The government's remaining 73.4 million shares in General Motors are now worth more than $3.4 billion in total, thanks to the combined effect of a solid stock price and a weakened Canadian dollar.
In fact, once the Canadian exchange rate is factored in on the U.S.-priced stock, its per-share value is higher than it has been in more than five years.
The government needs to make $4 billion in proceeds from its remaining shares to break even on its initial investment, which would leave it only $600 million short if it sold the stock at current values.
Earlier this month, Ottawa became the only North American government still holding stock acquired as part of the 2009 effort to bail out the then-sputtering automaker.
Ontario's recent sale of its last GM holdings may add to the federal government's temptation to offload some — or all — of its own stock. The U.S. government sold the last of its stake in December 2013.
Renewed interest in Ottawa's stash of GM shares surfaced last month as one of several possible money-generating options that could help the Conservative government live up to its promise of balancing the 2015-16 election budget.
Fulfilling the pledge will be central to Tory re-election fortunes. The government insists it will achieve a balanced budget even as lower crude prices indirectly carve billions of dollars out of federal revenues.
Last fall, the government predicted a $1.6-billion surplus for 2015-16, but the price of oil fell even further in the months that followed and forced Finance Minister Joe Oliver to delay the budget until at least April.
Oliver has even acknowledged achieving balance may mean dipping into Ottawa's $3-billion contingency reserve, which was set aside for unforeseen circumstances.
Selling the GM stock and booking the proceeds in the 2015-16 budget could help Ottawa offset the financial blow from the oil slump. Ottawa has reiterated its intention to eventually unload its shares.
But Conservative MP Rick Dykstra — who represents the Ontario riding of St. Catharines, home to a GM plant — said any share sales in the coming months shouldn't be connected to the balanced-budget objective.
The government's primary goal for holding the shares in the first place is to secure a good return for taxpayers and hopefully get back its initial investment, Dykstra said. It doesn't need to sell them off to balance the books, he added.
"If we were to do it, it would obviously be because it would be most beneficial to both the federal government and taxpayers."
In last year's federal budget, the government promised to sell the shares in an "expeditious manner, while maximizing value for Canadian taxpayers."
So, how much does the government stand to gain?
Ottawa initially booked the value of the stock at about $1.1 billion, according to the Finance Department. The net gain or loss from a sale would be the total proceeds minus the book value, a spokesman said.
That would mean a tidy net gain of $2.3 billion if the shares were sold at the current market valuation of about $3.4 billion.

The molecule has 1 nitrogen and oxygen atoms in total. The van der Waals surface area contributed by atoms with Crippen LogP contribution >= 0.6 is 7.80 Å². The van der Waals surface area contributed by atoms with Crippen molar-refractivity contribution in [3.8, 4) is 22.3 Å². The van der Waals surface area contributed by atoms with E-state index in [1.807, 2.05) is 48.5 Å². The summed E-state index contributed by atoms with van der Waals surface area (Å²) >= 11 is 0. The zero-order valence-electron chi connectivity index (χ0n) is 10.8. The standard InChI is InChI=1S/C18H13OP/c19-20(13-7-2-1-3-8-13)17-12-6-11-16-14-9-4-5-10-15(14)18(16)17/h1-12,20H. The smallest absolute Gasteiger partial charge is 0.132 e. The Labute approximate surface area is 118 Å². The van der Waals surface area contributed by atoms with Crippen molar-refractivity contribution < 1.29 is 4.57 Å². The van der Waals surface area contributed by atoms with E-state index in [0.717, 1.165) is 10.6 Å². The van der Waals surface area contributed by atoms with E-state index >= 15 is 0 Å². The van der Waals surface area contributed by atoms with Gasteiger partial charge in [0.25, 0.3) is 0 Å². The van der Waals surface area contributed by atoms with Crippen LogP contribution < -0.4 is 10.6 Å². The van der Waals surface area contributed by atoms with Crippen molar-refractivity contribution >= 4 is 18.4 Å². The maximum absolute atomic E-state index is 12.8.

Pulling in $3.4 billion would also leave the government only $600 million short of breaking even on the original investment.
Through repaid loans and previous sales of GM holdings, Ottawa has already recouped about $3.2 billion of its initial $7.2-billion contribution to the auto bailout, the Finance Department said.
"We're getting there, but we're not at that level yet," Dykstra said about the prospect of breaking even. He's not aware of any government timetable to sell shares, he added.
However, conditions show the stars could soon be aligned for the government to offload another batch — or the entire lot.
Factoring in the exchange rate, Friday's closing price for GM stock was $47.20 per share — a five-year high after conversion.
By comparison, Ottawa sold 30 million GM shares in September 2013 at $37.96 per share, after conversion.
Earlier this month, the Ontario government sold the last of its GM shares for $1.1 billion, cash it plans to invest in public infrastructure.
Leslie Shiell, an assistant professor at the University of Ottawa who has studied the auto bailout, cited the Ontario case as an example of how it makes sense for governments to sell one asset in order to pay for another.
Selling assets to generate revenue, however — "liquidating your wealth," he called it — is less prudent, Shiell warned.
"That's selling the family silver to keep eating. That's not sustainable."
Unifor, the union that represents 7,000 GM workers in Ontario, has urged Ottawa to hold on to the shares.
The stock's value could continue to rise, said Unifor economist Jim Stanford, who noted that remaining a shareholder would ensure the federal government has a seat at the company's table.
"The worst reason to sell GM shares is to help the government cover its little optics problem with a possible deficit," Stanford said.
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